Hidden in Plain Sight: Australia’s Foreign Workers

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Hidden in Plain Sight: Australia’s Foreign Workers

A new report stresses the urgent need for Canberra to review and reform its Seasonal Workers Program.

Hidden in Plain Sight: Australia’s Foreign Workers
Credit: Flickr / AusAID

In recent years Australia has become increasingly aware of the developmental benefits that it can provide to Pacific Island states by opening up its labor market to their citizens. This access has primarily focused on the agricultural industry. The Seasonal Workers Program, initiated in 2012, and the recently introduced Pacific Labor Scheme for microstate citizens have offered opportunities for increased income and skills development that is not presently available in these countries. So far Tongans have been the most enthusiastic adopters of the program, with an increasing number of Ni-Vanuatu also becoming present on Australian farms.

Recent analysis from the Lowy Institute — a Sydney-based foreign policy think tank — concluded that were Australia to further enhance its current labor market access and migrations programs for Pacific Island states, the income of these countries could quadruple, and there would be a $20 billion boost to the region’s economy.

However, serious cases of mistreatment of Pacific Island workers by Australian employers threaten to undermine the ability of these programs to achieve these positive outcomes, as well as undermine Australia’s position within the Pacific. A recent parliamentary report titled “Hidden in Plain Sight” recommended an urgent review of Australia’s visa regime for foreign workers in order to prevent the continued poor conditions, exploitation, and under payment that many have been experiencing. There have been 12 deaths over the past five years.

The report recommends that the Australian government establish legislation along the lines of the United Kingdom’s 2015 Modern Slavery Act, which created a compensation scheme for those who had been victims of debt bondage and labor exploitation, also making it a requirement for companies to provide public transparency of their supply chains to demonstrate they were free of these kind of abuses.

Another key recommendation is a review of visa conditions workers have in Australia, and the suggestion that visas tied to an employer be eliminated, enabling people to leave abusive employment without threatening their stay in the country. This has the potential to create tension with the agricultural industry, as the Seasonal Workers Program has become the preferred source of labor over the Working Holiday Visa (utilized by mainly young Europeans and East Asians) due to the condition that workers are tied to an employer. This is especially the case on horticultural farms with longer harvest seasons, which require more consistent labor than transient backpackers provide.

Pacific Island states have pushed hard to gain greater access to Australia’s labor market. This was one of the key components of the recently signed Pacific Agreement on Closer Economic Relations (PACER Plus) regional free trade agreement. Australia has gradually acquiesced to these demands, incrementally providing labor access for longer periods of time, and loosening regional restrictions on work. With a native population unwilling to engage in agricultural labor, the mutual benefits have become increasingly obvious.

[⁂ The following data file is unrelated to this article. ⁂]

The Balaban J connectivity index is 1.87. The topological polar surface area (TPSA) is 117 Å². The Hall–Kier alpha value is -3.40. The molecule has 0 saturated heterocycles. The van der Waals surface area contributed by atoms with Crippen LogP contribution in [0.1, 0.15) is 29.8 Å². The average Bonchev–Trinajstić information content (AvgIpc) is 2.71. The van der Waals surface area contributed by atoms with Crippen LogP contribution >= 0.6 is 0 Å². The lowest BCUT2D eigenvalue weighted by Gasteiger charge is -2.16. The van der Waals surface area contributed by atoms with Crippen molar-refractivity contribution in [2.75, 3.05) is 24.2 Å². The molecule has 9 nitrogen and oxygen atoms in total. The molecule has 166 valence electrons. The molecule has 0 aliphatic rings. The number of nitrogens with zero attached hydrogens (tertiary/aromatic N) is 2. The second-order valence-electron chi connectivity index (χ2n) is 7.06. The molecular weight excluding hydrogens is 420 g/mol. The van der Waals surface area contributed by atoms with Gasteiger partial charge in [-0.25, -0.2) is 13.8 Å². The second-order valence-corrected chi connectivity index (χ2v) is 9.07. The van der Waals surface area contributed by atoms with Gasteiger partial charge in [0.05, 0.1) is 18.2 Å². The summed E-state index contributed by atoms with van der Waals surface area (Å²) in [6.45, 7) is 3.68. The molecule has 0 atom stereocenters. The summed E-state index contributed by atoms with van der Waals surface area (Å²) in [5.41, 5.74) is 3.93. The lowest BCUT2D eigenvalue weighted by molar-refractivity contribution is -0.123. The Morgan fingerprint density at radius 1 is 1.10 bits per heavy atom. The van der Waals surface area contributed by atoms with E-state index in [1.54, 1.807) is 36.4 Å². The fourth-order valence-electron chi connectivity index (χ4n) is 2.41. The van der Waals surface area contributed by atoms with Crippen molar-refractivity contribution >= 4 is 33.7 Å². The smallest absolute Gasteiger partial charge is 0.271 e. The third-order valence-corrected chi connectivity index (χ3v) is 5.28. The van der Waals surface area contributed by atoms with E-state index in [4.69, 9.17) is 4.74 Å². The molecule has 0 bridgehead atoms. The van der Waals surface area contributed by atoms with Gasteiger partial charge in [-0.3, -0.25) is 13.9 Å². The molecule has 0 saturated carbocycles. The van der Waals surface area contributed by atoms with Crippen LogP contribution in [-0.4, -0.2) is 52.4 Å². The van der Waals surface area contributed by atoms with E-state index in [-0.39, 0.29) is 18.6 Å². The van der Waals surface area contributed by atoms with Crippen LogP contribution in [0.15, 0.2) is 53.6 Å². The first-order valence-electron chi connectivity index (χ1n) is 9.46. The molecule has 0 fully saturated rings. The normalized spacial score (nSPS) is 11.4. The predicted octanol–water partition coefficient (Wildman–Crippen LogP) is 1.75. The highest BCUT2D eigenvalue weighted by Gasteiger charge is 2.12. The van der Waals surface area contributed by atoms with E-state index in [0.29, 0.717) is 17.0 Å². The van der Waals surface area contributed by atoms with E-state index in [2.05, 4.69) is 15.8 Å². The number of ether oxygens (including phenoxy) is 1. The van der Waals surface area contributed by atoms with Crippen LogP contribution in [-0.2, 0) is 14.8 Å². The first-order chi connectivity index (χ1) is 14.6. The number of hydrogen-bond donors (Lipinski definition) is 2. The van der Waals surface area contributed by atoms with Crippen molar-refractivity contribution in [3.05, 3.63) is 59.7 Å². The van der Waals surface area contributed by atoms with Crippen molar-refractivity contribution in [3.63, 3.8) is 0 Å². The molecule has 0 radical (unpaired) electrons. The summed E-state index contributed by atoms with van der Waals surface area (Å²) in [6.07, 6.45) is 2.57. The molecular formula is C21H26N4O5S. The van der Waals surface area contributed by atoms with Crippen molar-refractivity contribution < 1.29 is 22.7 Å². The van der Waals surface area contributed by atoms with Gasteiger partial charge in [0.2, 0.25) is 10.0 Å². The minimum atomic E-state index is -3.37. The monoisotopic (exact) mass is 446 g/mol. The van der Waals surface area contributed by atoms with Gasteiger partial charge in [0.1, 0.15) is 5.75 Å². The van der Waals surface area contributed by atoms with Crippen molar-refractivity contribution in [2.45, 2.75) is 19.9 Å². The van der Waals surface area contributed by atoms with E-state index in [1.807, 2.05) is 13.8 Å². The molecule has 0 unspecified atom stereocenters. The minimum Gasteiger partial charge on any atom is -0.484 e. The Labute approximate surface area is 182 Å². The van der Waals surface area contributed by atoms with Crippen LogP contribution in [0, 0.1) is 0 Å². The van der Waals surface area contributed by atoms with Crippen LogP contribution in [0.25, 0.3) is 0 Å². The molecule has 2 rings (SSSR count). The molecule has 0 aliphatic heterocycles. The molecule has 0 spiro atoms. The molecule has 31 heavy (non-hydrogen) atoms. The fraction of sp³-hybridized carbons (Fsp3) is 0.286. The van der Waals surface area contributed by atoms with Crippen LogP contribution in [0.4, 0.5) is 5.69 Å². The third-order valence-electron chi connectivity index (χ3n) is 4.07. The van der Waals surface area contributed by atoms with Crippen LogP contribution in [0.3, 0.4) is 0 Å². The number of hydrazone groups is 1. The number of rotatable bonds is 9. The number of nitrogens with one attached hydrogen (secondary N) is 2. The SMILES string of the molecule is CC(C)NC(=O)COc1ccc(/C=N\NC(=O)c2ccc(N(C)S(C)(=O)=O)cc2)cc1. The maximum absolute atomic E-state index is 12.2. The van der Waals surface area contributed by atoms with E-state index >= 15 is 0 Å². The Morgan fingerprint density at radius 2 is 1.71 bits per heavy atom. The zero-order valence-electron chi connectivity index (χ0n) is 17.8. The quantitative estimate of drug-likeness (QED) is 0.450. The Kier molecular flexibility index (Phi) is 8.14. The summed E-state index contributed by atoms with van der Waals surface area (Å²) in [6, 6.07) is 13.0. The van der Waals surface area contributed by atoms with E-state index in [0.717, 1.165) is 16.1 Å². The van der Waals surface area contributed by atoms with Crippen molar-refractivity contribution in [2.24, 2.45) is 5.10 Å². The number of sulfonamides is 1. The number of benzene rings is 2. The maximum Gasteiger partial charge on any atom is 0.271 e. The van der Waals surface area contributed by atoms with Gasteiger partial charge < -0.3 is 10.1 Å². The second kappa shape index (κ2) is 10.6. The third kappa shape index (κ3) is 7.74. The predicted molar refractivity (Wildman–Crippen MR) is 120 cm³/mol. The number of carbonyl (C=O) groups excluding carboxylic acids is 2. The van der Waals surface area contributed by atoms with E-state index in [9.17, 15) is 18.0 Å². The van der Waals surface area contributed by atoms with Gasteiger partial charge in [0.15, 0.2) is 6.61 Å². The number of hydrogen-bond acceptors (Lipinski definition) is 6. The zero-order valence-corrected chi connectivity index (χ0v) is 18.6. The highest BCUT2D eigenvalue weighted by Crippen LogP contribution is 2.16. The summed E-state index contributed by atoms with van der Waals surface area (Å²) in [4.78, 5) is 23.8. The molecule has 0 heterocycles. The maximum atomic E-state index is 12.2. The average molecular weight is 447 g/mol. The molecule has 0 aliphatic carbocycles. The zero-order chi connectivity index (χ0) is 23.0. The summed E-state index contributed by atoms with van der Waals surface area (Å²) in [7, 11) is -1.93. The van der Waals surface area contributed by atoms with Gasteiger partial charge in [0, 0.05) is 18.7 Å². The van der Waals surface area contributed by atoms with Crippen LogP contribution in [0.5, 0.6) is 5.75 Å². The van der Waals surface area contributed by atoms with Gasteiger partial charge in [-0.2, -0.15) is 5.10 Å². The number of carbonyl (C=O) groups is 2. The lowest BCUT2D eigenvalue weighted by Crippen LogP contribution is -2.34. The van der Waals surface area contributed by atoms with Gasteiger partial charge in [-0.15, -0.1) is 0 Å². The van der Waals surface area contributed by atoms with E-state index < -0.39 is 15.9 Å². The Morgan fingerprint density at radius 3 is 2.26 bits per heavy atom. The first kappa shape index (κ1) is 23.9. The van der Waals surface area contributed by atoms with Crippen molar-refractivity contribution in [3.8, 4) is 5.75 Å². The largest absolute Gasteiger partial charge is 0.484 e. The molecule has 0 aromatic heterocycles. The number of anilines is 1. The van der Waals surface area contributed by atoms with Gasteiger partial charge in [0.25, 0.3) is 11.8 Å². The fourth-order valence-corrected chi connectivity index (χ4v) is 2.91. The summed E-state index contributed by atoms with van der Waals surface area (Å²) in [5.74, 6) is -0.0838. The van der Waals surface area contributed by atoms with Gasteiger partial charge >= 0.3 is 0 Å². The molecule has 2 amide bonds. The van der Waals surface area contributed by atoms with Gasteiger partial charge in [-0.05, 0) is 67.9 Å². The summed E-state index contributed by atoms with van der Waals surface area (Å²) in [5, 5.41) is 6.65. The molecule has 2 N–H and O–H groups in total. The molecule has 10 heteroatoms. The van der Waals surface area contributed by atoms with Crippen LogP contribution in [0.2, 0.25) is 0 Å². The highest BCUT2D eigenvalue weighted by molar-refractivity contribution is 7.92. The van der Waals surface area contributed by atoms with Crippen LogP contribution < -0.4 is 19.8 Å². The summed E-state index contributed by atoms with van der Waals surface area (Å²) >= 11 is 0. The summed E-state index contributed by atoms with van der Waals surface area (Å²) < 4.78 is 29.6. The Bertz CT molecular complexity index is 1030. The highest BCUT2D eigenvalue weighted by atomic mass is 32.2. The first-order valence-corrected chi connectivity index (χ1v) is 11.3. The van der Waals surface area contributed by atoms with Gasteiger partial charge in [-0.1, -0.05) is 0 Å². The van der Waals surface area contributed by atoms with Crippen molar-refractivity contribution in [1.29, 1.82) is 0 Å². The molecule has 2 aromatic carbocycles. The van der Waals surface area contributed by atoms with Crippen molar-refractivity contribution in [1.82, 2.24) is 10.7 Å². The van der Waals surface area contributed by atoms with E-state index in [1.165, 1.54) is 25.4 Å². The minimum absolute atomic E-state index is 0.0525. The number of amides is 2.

However, it is important that Australia does not take advantage of the need for Pacific Islanders to access Australia’s labor market. The seriousness with which the government takes the parliamentary report will indicate just how committed it is to furthering its engagement in the Pacific. It should become a high priority for the Australian government to create effective structures around its labor mobility programs to prevent further abuses from occurring.

Despite the abuses detailed in the report, there are instances where the labor mobility scheme operates as it should. When operating well, there are not just significant economic benefits to the individual workers, their families, and the sending countries, but a significant cultural exchange that can foster greater understanding of Pacific Island states in Australia. The promotion and empowerment of farmers that have demonstrated kindness and hospitality toward their workers should be part of the government’s response to the report.

The Australian government now faces the challenge of how it can repair the reputation of the program within the Pacific, and guarantee improved conditions and treatment of people who choose to utilize the program. While Australia’s food security now relies on the success of the Seasonal Workers Program, its wider interests are also tied to a wealthier and more developed Pacific region. Rectifying Australia’s reputation is also essential in order to maintain its regional influence in light of growing Chinese influence in the Pacific.

It is therefore an imperative that Australia takes the “Hidden in Plain Sight” report very seriously, and is able to implement structures that prevent exploitation and abuse. Australia has been slow to understand the importance of labor market access for Pacific Island states, and its lax approach to the idea can be deemed a factor in these cases of worker mistreatment. The hope is that the unfortunate details of this report will inspire a positive shift in thinking.